The Democratic Party, along with Comcast's
There were a few major and minor winners from the first night. Representative Tulsi Gabbard stood out in a great way. As the pro-peace candidate, she offered her antiwar message in a strong and moving manner. She warned that the Trump administration's escalating tensions with Iran could cause a war far worse than the Iraq war. Warren also did well, spelling out her vision of social democracy that lifts up all Americans. She gave her reasons for taxing the rich more and ensuring universal healthcare through Medicare for All. Finally, former Housing Secretary Julián Castro also found a breakout moment when he revealed his proposal to decriminalize illegal entry into the US in order to ensure the border internment camps are abolished. New York City mayor Bill DeBlasio and Washington governor Jay Inslee also performed decently, telling viewers their messages clearly and effectively.
There were a few major and minor losers too. Representative Tim Ryan absolutely embarrassed himself. He looked unprepared and confused most of the time. His exchange with Gabbard over what to do with remaining troops in the Middle East made him look weak and ignorant. O'Rourke also fizzled out, first with the random Spanish pandering and then with his exchange with Castro over immigration reform. Castro told O'Rourke to do his homework, and O'Rourke could not muster a good comeback. Senator Cory Booker (D-NJ) did not flop, but he had a few strange moments. He spoke broken Spanish after O'Rourke, and he came out as the only candidate against the 2015 Iran deal for no good reason. He also seemed relatively light on policy details, which looked bad as he stood next to policy wonk Warren. Representative John Delaney and Senator Amy Klobuchar (D-MN) failed to make any big impressions regarding personality or policy.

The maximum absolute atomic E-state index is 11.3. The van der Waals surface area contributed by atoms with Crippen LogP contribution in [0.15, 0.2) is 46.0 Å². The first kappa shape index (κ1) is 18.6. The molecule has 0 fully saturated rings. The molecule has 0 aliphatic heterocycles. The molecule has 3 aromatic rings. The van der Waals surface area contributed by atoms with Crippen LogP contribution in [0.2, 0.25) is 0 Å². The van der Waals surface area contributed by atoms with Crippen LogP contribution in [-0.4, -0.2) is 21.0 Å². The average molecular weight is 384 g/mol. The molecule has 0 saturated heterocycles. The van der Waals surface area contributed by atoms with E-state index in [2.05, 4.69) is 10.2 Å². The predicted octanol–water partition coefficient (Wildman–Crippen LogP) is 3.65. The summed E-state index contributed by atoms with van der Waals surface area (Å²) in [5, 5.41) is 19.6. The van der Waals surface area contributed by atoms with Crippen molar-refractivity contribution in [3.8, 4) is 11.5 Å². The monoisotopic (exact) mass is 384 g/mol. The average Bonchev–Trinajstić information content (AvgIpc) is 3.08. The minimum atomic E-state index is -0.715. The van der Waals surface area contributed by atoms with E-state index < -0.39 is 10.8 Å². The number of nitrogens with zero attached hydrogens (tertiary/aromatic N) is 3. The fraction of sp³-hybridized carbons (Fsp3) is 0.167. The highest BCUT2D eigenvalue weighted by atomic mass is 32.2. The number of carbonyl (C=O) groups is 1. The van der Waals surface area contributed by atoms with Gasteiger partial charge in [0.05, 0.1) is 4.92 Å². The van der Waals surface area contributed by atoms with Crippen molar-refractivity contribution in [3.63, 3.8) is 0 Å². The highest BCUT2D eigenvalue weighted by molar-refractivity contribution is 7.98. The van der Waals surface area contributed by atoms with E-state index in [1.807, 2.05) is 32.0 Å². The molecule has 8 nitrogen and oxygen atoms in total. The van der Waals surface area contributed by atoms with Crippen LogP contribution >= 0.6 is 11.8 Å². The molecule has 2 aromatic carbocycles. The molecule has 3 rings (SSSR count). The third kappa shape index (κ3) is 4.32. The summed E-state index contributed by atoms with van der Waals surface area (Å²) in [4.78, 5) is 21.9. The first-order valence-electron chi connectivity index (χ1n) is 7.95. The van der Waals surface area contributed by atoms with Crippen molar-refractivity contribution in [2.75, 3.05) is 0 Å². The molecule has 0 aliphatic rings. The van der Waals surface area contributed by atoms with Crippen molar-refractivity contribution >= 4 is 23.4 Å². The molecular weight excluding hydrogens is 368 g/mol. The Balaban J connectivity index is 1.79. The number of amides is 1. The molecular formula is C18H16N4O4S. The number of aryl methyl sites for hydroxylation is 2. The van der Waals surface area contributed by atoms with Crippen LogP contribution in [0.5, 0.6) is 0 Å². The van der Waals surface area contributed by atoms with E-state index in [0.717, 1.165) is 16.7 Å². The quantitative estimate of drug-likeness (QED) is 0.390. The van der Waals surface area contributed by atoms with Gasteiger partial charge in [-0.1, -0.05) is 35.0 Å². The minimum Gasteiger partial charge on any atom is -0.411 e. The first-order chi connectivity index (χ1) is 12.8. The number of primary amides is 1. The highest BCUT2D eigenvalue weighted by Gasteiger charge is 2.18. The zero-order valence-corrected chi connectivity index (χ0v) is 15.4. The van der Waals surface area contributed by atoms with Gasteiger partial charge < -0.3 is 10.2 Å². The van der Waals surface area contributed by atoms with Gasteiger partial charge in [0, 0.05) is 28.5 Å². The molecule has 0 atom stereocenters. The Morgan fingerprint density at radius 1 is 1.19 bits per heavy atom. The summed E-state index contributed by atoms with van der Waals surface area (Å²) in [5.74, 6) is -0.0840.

Overall, the first night of the first Democratic debate was a fun event with some surprises. Unfortunately, the NBC moderators did some things wrong too. First, they did nothing to enforce time limits, letting some candidates ramble on way past their time limits. Second, they refused to tell the audience to quiet down when candidates spoke. Third, they showed clear favoritism among the candidates. Some candidates like Warren and Booker received numerous questions and over 10 minutes of total speaking time, while others like Gabbard and Inslee were relatively ignored. Finally, I predict that Ryan and Delaney will drop out by next month's debate, and Gabbard and Castro will rise in the polls.
The author is an independent voter sharing his own opinion.